Just as the eye-jelly and sight are an eye, so in this case the soul and the body are an animal. Hence that the soul is not separable from the body -- or that certain parts of it are not, if it naturally has parts -- is quite clear. For of some parts the actuality is of the parts themselves. Nevertheless nothing prevents some of them at any rate from being separable, because of being the actualities of no body. Further, it is unclear whether the soul is the actualization of the body in this way or in the way that a sailor is of a ship. (Trans. Reeve)
Just as an eye is a pupil and sight, so in this case too an animal is the soul and the body. Therefore, that the soul is not separable from the body, or some parts of it if it naturally has parts, is not unclear. For the actuality of some parts belongs to the parts themselves. Even so, nothing hinders some parts from being separable, because of their not being the actualities of a body. It is still unclear, however, whether the soul is the actuality of the body in the way that a sailor is of a ship. (Trans. Shields)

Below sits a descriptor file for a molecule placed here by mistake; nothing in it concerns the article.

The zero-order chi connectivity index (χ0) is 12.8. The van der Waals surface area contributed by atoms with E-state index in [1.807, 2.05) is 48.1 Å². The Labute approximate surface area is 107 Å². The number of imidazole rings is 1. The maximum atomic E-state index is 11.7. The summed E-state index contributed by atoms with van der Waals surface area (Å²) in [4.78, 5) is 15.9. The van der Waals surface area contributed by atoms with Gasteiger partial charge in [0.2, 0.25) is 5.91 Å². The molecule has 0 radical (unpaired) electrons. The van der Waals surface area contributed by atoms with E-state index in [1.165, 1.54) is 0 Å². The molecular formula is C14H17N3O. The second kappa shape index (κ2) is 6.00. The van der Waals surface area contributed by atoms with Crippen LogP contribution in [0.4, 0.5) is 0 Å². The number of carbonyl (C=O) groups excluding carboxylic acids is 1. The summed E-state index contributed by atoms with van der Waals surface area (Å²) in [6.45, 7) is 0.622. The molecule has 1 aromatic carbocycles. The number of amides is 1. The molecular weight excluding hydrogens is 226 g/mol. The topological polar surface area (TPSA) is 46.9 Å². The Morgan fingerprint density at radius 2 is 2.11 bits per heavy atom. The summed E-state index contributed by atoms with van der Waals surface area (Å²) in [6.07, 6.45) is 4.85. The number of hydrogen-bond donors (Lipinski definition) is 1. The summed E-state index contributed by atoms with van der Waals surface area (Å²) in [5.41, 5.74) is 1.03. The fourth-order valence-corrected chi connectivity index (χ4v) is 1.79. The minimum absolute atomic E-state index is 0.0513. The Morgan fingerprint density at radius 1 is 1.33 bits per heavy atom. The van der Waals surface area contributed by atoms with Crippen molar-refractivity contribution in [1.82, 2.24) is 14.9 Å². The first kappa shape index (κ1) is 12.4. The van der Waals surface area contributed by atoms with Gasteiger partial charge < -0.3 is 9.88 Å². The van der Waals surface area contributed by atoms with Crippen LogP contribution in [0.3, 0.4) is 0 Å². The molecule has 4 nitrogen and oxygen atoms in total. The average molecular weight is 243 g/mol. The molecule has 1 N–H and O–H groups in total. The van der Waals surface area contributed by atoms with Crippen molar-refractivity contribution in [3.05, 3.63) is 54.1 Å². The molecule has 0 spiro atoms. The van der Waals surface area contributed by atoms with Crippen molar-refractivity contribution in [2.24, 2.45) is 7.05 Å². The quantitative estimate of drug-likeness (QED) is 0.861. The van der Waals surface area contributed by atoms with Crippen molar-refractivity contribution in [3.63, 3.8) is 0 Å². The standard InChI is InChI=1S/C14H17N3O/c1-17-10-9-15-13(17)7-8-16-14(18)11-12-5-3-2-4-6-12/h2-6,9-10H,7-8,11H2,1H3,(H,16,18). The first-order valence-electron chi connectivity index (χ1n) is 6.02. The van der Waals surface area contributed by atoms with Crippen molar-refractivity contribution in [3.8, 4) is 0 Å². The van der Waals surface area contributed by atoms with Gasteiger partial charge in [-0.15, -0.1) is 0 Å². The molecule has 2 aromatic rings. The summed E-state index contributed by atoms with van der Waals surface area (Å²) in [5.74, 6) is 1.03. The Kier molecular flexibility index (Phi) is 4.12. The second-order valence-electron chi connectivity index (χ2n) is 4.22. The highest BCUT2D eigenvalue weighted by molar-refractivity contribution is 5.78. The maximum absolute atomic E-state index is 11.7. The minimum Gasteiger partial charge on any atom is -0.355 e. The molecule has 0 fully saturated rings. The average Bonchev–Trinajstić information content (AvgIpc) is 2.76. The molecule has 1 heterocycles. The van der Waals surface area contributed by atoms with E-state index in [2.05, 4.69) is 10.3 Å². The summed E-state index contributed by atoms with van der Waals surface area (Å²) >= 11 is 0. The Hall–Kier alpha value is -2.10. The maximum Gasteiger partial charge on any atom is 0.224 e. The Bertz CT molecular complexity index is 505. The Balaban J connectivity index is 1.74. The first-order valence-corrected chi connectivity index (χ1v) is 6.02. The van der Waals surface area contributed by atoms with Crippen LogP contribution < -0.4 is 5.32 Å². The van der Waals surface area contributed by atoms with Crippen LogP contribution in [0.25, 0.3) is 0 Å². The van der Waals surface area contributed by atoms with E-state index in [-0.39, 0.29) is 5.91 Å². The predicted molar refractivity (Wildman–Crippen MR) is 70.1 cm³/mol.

Both translations stay very close to Aristotle's phrasing and syntax, awkward as it sometimes is, while also illustrating some key interpretive choices. Reeve chooses "eye-jelly" for korê instead of Shields' more conventional rendering of "pupil." Shields is opting for the usual Ancient Greek meaning of the word when applied to the eye, while Reeve's choice relies on the specific way in which Aristotle will later characterize the korê as the watery and transparent organ of sight. Reeve's rendering gets across the idea that the korê is the matter. In Aristotle's analogy, the eye-jelly is a kind of stuff that needs to be configured.